Lastly, during the unconference one story from Bulgaria really resonated with my own experiences trying to get a hold of data from governments in closed societies. A group of techies offered the Bulgarian government help with an array of technical issues, and by building relationships with staff on the ground – as well as getting the buy-in of political decision makers – they were able to get their hands on a great deal of data that would have forever remained inaccessible if they’d gone through the ‘standard’ channels for accessing public information.

  1. The ethics of data sharing are tricky

The best moments at these conferences are the ones that make you go: “Hmm… I never thought about it that way before!”. During Conor Ryan’s presentation, he really emphasized the need for data journalists to consider the ethics of sharing the data that they have gathered or analysed.

He pointed out that there’s a big difference between analysing data internally and reporting on a selected set of verifiable results, and publishing the entire dataset from your analysis publicly. In the latter case, every single row of data becomes a potential defamation suit waiting to happen. This is especially true when the dataset involved is disaggregated down the level of individuals!

  1. Collaboration is everything

Being a open data practitioner means that my dream scenarios are collaborations on data-driven projects between techies, journalists and civil society groups. So it was really inspiring to hear Megan Lucero talk about how The Bureau Local (at the Bureau of Investigative Journalism) has built up a community of civic techies, local journalists, and civil society groups across the UK.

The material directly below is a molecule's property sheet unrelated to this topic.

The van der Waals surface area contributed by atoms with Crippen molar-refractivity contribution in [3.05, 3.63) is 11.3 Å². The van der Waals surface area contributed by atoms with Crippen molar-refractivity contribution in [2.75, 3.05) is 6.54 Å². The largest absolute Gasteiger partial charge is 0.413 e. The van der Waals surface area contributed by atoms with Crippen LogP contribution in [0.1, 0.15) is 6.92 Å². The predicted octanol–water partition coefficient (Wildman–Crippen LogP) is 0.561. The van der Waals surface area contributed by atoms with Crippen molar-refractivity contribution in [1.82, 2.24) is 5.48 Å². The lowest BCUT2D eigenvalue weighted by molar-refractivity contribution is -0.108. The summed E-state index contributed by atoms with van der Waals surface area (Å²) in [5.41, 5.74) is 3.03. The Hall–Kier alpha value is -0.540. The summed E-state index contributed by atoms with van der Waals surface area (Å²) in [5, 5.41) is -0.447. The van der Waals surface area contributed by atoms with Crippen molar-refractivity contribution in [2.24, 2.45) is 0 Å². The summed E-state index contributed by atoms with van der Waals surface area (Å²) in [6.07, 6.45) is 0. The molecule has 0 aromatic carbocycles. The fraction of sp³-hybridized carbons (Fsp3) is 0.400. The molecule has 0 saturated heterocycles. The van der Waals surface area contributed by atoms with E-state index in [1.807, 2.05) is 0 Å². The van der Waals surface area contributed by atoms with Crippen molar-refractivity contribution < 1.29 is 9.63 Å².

Even though The Bureau Local was only set up a few months ago, they quickly galvanized this community around the 2017 UK general elections, and launched four different collaborative investigative data journalism projects. One example is their piece on targeted ads during the election campaign, where they collaborated with the civic tech group Who Targets Me to collect and analyse data about the kinds of political ads targeting social media users.

I’d love to see more experiments like The Bureau Local emerging in other countries as well! In fact, one of the main purposes of Open and Shut is precisely to build this kind of community for folks in closed societies who want to collaborate on data-driven investigations. So please get involved!

image alt text

Who Targets Me? Is an initiative working to collect and analyse data about the kinds of political ads targeting social media users.

  1. Data journalism needs cash – so where can we find it?